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DNC Vice-Chair Punished for Calling for More Presidential Debates

by Thomas A. Hawk, published

For those concerned about the state of our political discussion, or better yet, those who have turned their heads the other way because politicians don't seem to care about having a real conversation, there are fundamental issues that you should be paying attention to.

The Democratic Party, in the national narrative, holds itself out to be the party of inclusion and diversity. In the news, they gloat about how tribal and sophomoric the Republican Party has become. So, at whatever level there is truth to this sentiment, voters should understand that the Democratic party, a private corporation with a private charter, takes protecting its private interest in institutional self-preservation very seriously.

There are few things more important to the quality of civil discourse and the education of our electorate than the presidential debates. But, as the New York Times reports, the Democratic Party seems much more interested in protecting its party unity than offering the people a more democratic discourse:

Representative Tulsi Gabbard of Hawaii, a vice chairwoman of the Democratic National Committee, said she was disinvited from the first Democratic presidential primary debate in Nevada after she appeared on television and called for more face-offs. Ms. Gabbard confirmed on Sunday that her chief of staff received a message last Tuesday from the chief of staff to Representative Debbie Wasserman Schultz, the chairwoman of the national committee, about her attendance at the debate. A day earlier, Ms. Gabbard had appeared on MSNBC and said there should be an increase beyond the current six sanctioned debates...   “When I first came to Washington, one of the things that I was disappointed about was there’s a lot of immaturity and petty gamesmanship that goes on, and it kind of reminds me of how high school teenagers act,” Ms. Gabbard said in a telephone interview on Sunday night. She said she would watch the debate in her district in Hawaii, which elected her to her second term last year.   “It’s very dangerous when we have people in positions of leadership who use their power to try to quiet those who disagree with them,” she added. “When I signed up to be vice chair of the D.N.C., no one told me I would be relinquishing my freedom of speech and checking it at the door.”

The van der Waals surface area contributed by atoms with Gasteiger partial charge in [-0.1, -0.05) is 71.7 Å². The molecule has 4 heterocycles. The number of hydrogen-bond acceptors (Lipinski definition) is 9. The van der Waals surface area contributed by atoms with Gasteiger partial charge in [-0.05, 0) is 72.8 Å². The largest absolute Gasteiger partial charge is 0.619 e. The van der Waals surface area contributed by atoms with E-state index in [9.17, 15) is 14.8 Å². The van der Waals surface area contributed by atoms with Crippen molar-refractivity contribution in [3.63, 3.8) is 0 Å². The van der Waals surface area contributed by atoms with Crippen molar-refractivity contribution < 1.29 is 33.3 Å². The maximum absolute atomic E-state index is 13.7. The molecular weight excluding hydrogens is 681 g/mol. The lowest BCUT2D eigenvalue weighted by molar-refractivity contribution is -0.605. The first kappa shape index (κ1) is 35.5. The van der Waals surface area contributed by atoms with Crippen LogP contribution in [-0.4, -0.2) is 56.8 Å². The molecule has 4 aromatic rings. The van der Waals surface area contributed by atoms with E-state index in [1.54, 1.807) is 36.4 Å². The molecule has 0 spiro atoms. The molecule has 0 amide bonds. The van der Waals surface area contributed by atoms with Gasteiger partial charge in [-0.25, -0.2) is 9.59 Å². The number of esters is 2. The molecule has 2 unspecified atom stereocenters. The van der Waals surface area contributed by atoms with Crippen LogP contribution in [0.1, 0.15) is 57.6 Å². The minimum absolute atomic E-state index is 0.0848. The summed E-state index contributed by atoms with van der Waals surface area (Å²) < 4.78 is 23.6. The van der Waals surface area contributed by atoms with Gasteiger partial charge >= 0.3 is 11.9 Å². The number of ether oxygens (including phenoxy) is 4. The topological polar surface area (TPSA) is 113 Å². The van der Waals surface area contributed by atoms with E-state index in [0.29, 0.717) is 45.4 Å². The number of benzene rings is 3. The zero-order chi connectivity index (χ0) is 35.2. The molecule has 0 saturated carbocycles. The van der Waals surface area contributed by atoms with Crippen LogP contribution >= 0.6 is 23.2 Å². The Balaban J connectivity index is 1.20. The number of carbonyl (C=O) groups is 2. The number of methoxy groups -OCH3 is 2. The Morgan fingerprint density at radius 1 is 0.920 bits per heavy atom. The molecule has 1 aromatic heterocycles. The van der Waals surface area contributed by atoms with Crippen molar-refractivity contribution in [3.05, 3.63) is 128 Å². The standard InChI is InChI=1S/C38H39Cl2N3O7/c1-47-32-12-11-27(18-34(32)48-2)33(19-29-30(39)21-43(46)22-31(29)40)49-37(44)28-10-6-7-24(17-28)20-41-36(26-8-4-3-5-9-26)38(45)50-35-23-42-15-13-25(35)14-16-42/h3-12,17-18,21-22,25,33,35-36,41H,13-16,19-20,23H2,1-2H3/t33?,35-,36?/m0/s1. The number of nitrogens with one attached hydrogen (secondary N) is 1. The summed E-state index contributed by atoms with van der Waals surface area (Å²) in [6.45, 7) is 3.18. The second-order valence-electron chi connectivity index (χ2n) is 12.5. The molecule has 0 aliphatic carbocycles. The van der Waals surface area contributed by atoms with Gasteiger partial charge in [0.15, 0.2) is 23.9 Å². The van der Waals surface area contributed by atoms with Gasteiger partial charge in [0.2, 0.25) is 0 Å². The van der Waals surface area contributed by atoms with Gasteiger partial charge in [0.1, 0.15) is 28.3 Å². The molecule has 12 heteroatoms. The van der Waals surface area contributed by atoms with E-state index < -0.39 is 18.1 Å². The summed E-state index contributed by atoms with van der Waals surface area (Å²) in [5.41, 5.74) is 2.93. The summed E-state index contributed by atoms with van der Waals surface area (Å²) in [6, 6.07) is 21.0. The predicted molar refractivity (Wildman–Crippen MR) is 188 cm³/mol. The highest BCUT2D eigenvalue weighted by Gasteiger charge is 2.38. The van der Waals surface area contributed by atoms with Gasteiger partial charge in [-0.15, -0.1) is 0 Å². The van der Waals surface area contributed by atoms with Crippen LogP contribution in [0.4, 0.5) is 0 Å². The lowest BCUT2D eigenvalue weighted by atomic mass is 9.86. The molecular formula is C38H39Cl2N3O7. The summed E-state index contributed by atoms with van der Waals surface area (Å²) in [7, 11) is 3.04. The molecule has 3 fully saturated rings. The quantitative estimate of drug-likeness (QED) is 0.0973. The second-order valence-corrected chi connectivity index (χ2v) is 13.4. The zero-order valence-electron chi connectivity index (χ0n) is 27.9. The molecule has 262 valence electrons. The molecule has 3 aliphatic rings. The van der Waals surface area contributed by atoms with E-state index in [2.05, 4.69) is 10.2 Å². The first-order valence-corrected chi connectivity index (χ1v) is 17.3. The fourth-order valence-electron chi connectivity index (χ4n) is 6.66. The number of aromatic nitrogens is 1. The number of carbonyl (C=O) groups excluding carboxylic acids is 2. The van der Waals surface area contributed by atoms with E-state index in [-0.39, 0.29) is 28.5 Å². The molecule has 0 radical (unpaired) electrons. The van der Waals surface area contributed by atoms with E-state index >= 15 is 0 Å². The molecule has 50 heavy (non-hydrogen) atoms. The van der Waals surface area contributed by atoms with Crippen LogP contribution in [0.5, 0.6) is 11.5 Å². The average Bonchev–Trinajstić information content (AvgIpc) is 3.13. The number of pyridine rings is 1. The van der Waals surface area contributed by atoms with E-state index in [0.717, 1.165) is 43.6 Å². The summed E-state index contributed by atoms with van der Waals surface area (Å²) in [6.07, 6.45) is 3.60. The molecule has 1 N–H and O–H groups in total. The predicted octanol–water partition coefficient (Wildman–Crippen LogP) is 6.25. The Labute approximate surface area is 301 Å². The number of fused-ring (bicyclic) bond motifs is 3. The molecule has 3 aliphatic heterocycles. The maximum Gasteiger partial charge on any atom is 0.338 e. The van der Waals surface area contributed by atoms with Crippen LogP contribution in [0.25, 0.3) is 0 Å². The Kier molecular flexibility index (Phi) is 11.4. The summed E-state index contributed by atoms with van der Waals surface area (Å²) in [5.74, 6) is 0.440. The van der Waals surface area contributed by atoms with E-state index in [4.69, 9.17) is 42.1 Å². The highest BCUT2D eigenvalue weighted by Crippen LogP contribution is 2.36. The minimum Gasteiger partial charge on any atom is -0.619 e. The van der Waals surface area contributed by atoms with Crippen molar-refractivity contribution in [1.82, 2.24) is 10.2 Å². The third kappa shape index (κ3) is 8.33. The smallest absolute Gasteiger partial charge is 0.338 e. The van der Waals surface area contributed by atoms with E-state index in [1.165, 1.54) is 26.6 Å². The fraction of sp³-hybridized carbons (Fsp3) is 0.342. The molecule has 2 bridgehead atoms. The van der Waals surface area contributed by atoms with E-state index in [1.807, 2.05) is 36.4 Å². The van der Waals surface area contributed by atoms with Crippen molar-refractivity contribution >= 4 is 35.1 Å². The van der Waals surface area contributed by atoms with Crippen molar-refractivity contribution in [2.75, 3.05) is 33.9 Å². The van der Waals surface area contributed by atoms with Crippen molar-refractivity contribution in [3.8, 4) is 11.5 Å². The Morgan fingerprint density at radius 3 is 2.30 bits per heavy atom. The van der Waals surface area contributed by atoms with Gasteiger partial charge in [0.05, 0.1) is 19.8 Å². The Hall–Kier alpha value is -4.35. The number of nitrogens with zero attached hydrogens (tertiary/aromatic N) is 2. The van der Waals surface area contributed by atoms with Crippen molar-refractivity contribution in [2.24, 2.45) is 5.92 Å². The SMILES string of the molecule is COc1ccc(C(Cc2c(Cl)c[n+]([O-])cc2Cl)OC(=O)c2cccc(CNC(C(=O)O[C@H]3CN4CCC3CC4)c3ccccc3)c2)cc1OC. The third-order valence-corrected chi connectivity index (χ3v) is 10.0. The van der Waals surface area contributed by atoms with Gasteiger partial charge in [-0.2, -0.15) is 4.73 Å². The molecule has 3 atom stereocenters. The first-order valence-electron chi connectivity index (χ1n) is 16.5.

Read the full story from the NY Times here.

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